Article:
The Official Dictionary of Unofficial English


Author: Grant Barrett
Publisher: McGraw Hill Professional
ISBN: 0071491635
Category: Reference
Page: 288
View: 6934

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The words come from different countries where English is spoken, such as the United States, the United Kingdom, Hong Kong, South Africa, and others The author's website has received more than 1.2 million hits since its launch in 2004, and he is frequently interviewed about language in publications such as the New York Times

A Moonlight Massacre

The Night Operation on the Passchendaele Ridge, 2 December 1917 : the Forgotten Last Act of the Third Battle of Ypres
Author: Michael LoCicero
Publisher: Helion & Company Limited
ISBN: 9781909982925
Category: History
Page: 517
View: 1719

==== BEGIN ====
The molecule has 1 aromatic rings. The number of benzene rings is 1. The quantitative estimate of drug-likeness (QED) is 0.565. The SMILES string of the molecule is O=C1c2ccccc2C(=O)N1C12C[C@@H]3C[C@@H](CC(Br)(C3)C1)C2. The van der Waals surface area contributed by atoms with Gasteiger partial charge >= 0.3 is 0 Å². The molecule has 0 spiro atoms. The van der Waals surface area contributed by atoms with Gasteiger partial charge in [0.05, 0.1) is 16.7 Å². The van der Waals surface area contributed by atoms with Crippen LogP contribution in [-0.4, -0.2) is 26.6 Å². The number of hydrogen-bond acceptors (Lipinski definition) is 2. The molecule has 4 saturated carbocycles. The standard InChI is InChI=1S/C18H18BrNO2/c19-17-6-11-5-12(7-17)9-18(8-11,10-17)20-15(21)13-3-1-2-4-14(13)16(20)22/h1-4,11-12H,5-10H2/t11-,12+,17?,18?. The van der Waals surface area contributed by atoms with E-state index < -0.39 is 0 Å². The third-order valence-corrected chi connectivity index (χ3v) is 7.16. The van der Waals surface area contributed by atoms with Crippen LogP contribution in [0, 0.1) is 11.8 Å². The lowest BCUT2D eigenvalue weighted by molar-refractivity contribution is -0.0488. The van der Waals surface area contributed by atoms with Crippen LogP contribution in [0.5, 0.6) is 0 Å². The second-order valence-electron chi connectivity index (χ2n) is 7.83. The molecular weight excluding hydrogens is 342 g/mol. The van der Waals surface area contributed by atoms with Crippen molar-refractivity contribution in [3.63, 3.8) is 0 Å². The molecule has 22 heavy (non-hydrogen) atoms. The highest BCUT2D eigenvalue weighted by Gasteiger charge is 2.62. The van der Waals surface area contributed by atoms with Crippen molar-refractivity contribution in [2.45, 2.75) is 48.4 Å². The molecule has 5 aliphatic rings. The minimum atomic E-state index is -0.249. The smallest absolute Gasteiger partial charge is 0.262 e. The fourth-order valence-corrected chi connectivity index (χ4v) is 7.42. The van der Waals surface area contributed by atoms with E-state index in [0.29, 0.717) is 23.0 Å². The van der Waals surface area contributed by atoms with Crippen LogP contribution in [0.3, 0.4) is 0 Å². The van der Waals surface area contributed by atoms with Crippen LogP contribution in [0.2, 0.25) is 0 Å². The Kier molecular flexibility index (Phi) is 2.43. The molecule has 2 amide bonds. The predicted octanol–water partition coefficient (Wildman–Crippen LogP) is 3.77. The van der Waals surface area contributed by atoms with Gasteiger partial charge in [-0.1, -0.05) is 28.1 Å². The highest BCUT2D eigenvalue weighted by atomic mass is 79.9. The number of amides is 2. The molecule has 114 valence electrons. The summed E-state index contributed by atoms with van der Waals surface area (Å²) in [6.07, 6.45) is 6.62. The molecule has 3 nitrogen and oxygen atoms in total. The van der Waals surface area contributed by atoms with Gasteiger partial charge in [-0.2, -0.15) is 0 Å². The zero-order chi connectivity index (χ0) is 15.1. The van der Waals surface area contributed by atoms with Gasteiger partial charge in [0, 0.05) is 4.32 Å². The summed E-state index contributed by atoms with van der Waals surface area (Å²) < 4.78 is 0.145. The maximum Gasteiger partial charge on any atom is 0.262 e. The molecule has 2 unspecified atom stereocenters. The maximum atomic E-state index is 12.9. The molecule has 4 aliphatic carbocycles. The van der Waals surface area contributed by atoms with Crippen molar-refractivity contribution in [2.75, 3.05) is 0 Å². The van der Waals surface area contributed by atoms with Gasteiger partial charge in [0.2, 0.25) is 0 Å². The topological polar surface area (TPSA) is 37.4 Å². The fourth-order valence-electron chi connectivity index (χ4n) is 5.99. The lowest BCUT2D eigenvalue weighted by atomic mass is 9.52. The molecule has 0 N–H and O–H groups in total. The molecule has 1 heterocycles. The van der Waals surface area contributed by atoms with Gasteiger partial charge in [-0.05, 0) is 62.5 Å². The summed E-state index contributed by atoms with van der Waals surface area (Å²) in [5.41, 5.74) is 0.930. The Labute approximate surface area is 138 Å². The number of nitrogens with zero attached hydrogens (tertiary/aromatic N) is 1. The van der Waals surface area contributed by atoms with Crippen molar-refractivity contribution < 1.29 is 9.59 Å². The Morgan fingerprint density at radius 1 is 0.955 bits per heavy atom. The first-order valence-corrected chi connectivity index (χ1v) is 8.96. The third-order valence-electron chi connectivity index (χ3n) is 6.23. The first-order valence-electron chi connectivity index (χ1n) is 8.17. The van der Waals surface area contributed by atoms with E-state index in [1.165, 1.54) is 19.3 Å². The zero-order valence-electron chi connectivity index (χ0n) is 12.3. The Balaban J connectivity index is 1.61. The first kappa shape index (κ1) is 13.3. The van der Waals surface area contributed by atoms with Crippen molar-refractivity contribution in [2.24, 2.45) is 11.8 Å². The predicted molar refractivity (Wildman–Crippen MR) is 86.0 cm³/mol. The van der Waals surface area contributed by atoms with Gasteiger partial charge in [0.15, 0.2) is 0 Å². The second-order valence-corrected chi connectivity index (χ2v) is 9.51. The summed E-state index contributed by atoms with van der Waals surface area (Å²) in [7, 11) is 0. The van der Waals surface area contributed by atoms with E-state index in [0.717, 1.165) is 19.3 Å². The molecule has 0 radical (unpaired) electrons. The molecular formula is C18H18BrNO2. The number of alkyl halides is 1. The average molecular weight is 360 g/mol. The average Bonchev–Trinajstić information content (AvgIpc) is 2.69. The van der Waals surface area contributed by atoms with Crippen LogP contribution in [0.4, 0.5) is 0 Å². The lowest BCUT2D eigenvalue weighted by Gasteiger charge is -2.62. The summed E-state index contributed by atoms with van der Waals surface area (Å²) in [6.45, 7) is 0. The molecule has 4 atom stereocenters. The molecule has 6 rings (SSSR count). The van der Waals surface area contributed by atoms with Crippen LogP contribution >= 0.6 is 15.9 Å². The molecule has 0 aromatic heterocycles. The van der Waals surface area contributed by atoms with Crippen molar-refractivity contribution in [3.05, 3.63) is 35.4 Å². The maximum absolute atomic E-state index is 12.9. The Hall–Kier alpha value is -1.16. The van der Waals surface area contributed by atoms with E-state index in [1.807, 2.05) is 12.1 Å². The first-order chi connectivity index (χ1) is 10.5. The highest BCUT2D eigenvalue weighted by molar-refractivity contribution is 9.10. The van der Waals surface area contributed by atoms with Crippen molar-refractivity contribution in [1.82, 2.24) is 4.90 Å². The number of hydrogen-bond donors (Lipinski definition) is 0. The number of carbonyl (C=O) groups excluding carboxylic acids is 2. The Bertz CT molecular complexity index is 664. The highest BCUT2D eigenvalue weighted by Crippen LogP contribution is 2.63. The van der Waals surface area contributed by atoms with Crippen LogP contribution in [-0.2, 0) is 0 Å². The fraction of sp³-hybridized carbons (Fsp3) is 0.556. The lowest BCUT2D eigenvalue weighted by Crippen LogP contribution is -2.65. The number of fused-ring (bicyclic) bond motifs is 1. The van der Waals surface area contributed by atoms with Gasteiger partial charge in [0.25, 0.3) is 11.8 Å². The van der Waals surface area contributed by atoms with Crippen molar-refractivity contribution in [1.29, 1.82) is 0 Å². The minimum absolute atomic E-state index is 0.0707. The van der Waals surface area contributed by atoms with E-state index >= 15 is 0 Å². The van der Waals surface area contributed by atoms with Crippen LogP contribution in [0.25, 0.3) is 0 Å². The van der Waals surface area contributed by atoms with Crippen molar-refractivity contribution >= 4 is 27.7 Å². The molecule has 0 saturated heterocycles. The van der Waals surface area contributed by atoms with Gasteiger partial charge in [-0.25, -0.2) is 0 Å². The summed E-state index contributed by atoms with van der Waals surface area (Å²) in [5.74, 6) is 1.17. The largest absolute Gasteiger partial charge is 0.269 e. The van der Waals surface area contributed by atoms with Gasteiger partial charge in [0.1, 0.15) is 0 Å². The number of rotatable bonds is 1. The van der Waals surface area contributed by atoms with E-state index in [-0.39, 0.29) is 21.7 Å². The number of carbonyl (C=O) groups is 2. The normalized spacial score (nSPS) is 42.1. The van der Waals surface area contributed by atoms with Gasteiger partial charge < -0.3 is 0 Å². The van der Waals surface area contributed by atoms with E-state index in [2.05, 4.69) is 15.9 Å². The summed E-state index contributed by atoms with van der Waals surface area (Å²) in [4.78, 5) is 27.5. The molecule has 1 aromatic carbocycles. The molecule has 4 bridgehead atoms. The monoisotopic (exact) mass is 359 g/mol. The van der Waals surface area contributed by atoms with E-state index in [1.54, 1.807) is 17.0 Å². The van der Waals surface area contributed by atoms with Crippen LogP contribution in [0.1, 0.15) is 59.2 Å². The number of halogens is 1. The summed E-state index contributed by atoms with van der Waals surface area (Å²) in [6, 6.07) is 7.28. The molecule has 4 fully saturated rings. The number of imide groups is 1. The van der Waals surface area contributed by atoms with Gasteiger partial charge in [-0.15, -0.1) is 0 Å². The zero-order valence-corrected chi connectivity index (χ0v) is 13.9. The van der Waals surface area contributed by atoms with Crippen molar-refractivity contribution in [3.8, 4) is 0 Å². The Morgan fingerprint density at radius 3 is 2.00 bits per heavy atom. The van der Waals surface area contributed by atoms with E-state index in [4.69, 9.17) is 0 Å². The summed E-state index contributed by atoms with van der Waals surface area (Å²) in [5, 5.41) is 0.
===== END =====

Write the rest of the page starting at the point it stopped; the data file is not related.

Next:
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The Third Battle of Ypres was officially terminated by Field Marshal Sir Douglas Haig with the opening of the Battle of Cambrai on 20 November 1917. Nevertheless, a comparatively unknown set-piece attack - the only large-scale night operation carried out on the Flanders front during the campaign - was launched twelve days later on 2 December. This volume is a necessary corrective to previously published campaign narratives of what has become popularly known as ''Passchendaele''. It examines the course of events from the mid-November decision to sanction further offensive activity in the vicinity of Passchendaele village to the barren operational outcome that forced British GHQ to halt the attack within ten hours of Zero. A litany of unfortunate decisions and circumstances contributed to the profitless result. At the tactical level, a novel hybrid set-piece attack scheme was undermined by a fatal combination of snow-covered terrain and bright moonlight. At the operational level, the highly unsatisfactory local situation in the immediate aftermath of Third Ypres'' post-strategic phase (26 October-10 November) appeared to offer no other alternative to attacking from the confines of an extremely vulnerable salient. Perhaps the most tragic aspect of the affair occurred at the political and strategic level, where Haig''s earnest advocacy for resumption of the Flanders offensive in spring 1918 was maintained despite obvious signs that the initiative had now passed to the enemy and the crisis of the war was fast approaching. "A Moonlight Massacre" provides an important contribution and reinterpretation of the discussion surrounding Passchendaele, based firmly on an extensive array of sources, many unpublished, and supported by illustrations and maps.REVIEWS "This meticulously researched account of the last, forgotten, phase of the Third Battle of Ypres, utilizing German as well as British sources, provides a detailed insight into why First World War battles were launched, how they were organized at every level and why they so often disappointed the hopes of their planners." Dr John Bourne, Vice President Western Front Association "In this work Michael LoCicero reveals the tragic story of the long forgotten night action that was the final act of the Third Battle of Ypres, 1917. Combining meticulous research with vivid prose, LoCicero explores operations at the highest level without ever losing sight of how this affected the officers and men in the front line. Gripping, thought-provoking and admirably measured, this superb book is essential reading for anyone with an interest in the British Army of the First World War." Dr Spencer Jones, University of Wolverhampton"In this fine book, Michael LoCicero has painstakingly reconstructed a hitherto forgotten episode of First World War history. Thanks to him, we are able to look at the Passchendaele campaign through new eyes." Gary Sheffield, Professor of War Studies, University of Wolverhampton"A scholarly and highly detailed new operational study of a little-known action which was a postscript to the Third Battle of Ypres. With this book, Michael LoCicero has shed much fresh light on the BEF''s command, planning and tactics in late 1917." Peter Simkins, Hon. Professor of Western Front Studies, University of Wolverhampton" ... a mightily impressive book. It sets a standard for anyone wishing to describe and analyse a military operation ..." Long Long Trail website"...an excellent example of the possibilities opened by fastidious use of a wide spectrum of sources ... Where this work is atypical is that it manages to bea rare thing - a genuinely operational study ... Perhaps the greatest success of this book, notwithstanding its deft mastery of narrative and sources both well-known and obscure is that the author always maintains balance ... It demands - and deserves - your close attention. At the risk of sounding evangelical or repetitive, again Helion bring the best modern research to market at an accessible price and beautifully produced. Wholeheartedly recommended." Newsletter of the Society of Friends of the National Army Museum